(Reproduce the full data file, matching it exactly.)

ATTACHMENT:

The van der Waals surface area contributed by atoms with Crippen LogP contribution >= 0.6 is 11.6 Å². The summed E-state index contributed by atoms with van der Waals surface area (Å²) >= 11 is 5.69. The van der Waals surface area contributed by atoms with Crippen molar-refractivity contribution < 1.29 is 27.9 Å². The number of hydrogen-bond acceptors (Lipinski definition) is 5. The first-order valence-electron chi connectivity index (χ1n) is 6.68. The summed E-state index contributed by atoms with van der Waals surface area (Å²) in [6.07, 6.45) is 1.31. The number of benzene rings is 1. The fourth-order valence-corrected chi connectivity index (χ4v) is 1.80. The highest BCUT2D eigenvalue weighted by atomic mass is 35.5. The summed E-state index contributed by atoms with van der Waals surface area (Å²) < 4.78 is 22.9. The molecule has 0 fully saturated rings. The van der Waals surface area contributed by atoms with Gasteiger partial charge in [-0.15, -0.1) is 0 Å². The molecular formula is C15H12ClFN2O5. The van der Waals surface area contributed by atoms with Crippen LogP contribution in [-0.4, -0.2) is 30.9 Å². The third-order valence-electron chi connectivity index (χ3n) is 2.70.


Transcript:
The van der Waals surface area contributed by atoms with Crippen LogP contribution >= 0.6 is 11.6 Å². The summed E-state index contributed by atoms with van der Waals surface area (Å²) >= 11 is 5.69. The van der Waals surface area contributed by atoms with Crippen molar-refractivity contribution < 1.29 is 27.9 Å². The number of hydrogen-bond acceptors (Lipinski definition) is 5. The first-order valence-electron chi connectivity index (χ1n) is 6.68. The summed E-state index contributed by atoms with van der Waals surface area (Å²) in [6.07, 6.45) is 1.31. The number of benzene rings is 1. The fourth-order valence-corrected chi connectivity index (χ4v) is 1.80. The highest BCUT2D eigenvalue weighted by atomic mass is 35.5. The summed E-state index contributed by atoms with van der Waals surface area (Å²) < 4.78 is 22.9. The molecule has 0 fully saturated rings. The van der Waals surface area contributed by atoms with Gasteiger partial charge in [-0.15, -0.1) is 0 Å². The molecular formula is C15H12ClFN2O5. The van der Waals surface area contributed by atoms with Crippen LogP contribution in [-0.4, -0.2) is 30.9 Å². The third-order valence-electron chi connectivity index (χ3n) is 2.70.